“Iron Man 3” Reveals the Man Behind the Mask

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“Iron Man 3” had big shoes to fill. As Marvel’s first post-Avengers outing, this installment in the Iron Man franchise soars, surpassing its predecessors. This is currently the best film in Marvel’s ever-expanding cinematic universe.

The film has high ambitions. It juggles political commentary and half a dozen central characters wound into a relatively intimate narrative that is far more concerned with the man behind the iron mask than senseless action set pieces. This has always been the success of the Iron Man series. Instead of having the lifeless computer-generated Iron Man, we get the endlessly talented Robert Downey Jr.

This is an awards-worthy performance by Downey in a film that fully utilizes his comedic cynicism and immediacy. In bringing Tony Stark to life, Downey gives a performance that is so rich and layered, it seemingly doesn’t belong in a film that often takes itself so lightly. The supporting cast is stellar. After two films, Gwyneth Paltrow is finally given ample screen time by adding some much-need gravity and complexity to the narrative. Don Cheadle took over as Colonel James Rhodes in “Iron Man 2” after Terrence Howard’s departure and is undoubtedly better suited for the role. Sir Ben Kingsley plays the Mandarin, an international terrorist mirroring Osama Bin Laden. Kingsley hasn’t been this good since “Sexy Beast.” He could have easily been creatively absent, but watching a top-tier actor have this much fun is well worth the price of admission alone.

Jon Favreau stepped out of the director’s chair, giving “Iron Man 3” a much-needed breath of fresh air. Where Favreau struggled in finding comedic and emotional grounding, series newcomer Shane Black has configured a nearly pitch-perfect tone. Nearly, because “Iron Man 3” never feels as menacing or high risk as the filmmakers intended. This is due in part to the film’s innate comic nature. Stark spends much of the film in the playful banter of an adolescent boy, undermining the ominous threat of the Mandarin.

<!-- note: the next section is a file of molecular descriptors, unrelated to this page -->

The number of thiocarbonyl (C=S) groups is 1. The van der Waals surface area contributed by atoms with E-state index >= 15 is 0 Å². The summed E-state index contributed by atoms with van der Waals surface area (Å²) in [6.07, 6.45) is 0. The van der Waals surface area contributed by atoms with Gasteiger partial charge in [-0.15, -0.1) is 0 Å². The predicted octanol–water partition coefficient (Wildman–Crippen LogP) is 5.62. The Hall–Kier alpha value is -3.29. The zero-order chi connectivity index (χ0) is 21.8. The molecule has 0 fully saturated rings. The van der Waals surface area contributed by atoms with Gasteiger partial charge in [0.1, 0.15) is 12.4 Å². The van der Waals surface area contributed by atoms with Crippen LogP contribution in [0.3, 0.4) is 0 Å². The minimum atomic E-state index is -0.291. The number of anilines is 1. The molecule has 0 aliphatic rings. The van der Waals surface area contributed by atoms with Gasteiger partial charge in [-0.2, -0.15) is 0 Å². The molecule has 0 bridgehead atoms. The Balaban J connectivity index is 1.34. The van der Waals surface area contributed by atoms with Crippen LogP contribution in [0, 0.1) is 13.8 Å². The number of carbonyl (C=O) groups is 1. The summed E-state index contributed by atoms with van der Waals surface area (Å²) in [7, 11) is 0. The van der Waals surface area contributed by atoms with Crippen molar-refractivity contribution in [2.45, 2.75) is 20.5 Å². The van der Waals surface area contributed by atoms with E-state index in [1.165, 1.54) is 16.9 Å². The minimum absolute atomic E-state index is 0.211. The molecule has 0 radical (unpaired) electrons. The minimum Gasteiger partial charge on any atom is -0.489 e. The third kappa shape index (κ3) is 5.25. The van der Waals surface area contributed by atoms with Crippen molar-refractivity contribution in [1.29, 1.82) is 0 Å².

Black’s direction is one of the film’s biggest and most satisfying surprises. Coming into “Iron Man 3,” Black had only directed one feature: the $15 million, brilliant Downey-led black comedy “Kiss Kiss, Bang Bang.” Dealing with a $200 million dollar budget, Black isn’t just competent; he proves that he is fully capable of operating a major blockbuster vehicle. Fans of his first film will be in awe at his ability to stage action. Watching Stark command a hoard of Iron Man drones demands to be seen. What he has done is nothing short of breathtaking. Joss Whedon, take note.

Jaw dropping visuals aside, what makes Black’s “Iron Man 3” the best in the series is his distinct understanding that the film belongs to Tony Stark. Favreau failed to create a world in which the audience could identify with the troubled billionaire. His Iron Man was misanthropic with no true humanity. “Iron Man 3’s” screenplay, co-written by Black and Drew Pearce, economically opens up Stark’s world by limiting his ability to use the Iron Man suit. One of the big themes of the picture is what makes Stark superhuman. The answer? It is his intellect and cunning––the suit is just supplemental. The screenwriters are decisively pushing the franchise into uncharted territory. Where most superhero fare ends or gets a resuscitative reboot after a third film, because of the way Black develops Stark, “Iron Man 3” astonishingly feels like it is just the beginning.

One of the issues of the film’s existence in a post-Avengers Marvel universe is: How do the filmmakers account for Stark being a member of an elite team of superheroes? The threat in this film seems a lot less immediate than the impending alien apocalypse in “The Avengers.” Why couldn’t Stark simply ask Captain America or the Hulk for assistance? Black and Downey artfully maneuver around this issue by creating a more complex Stark, one that has been shaken and disturbed by the events that took place in the Avengers, giving the film an unexpected emotional pulse. There are profound psychological consequences to our hero’s actions, a revelation in a non-Christopher Nolan directed superhero picture.

This is the Marvel universe all grown up. “Iron Man 3” represents a major step forward for films of its kind; it is a mature, explosively entertaining pop spectacle.

Rating: 5 stars

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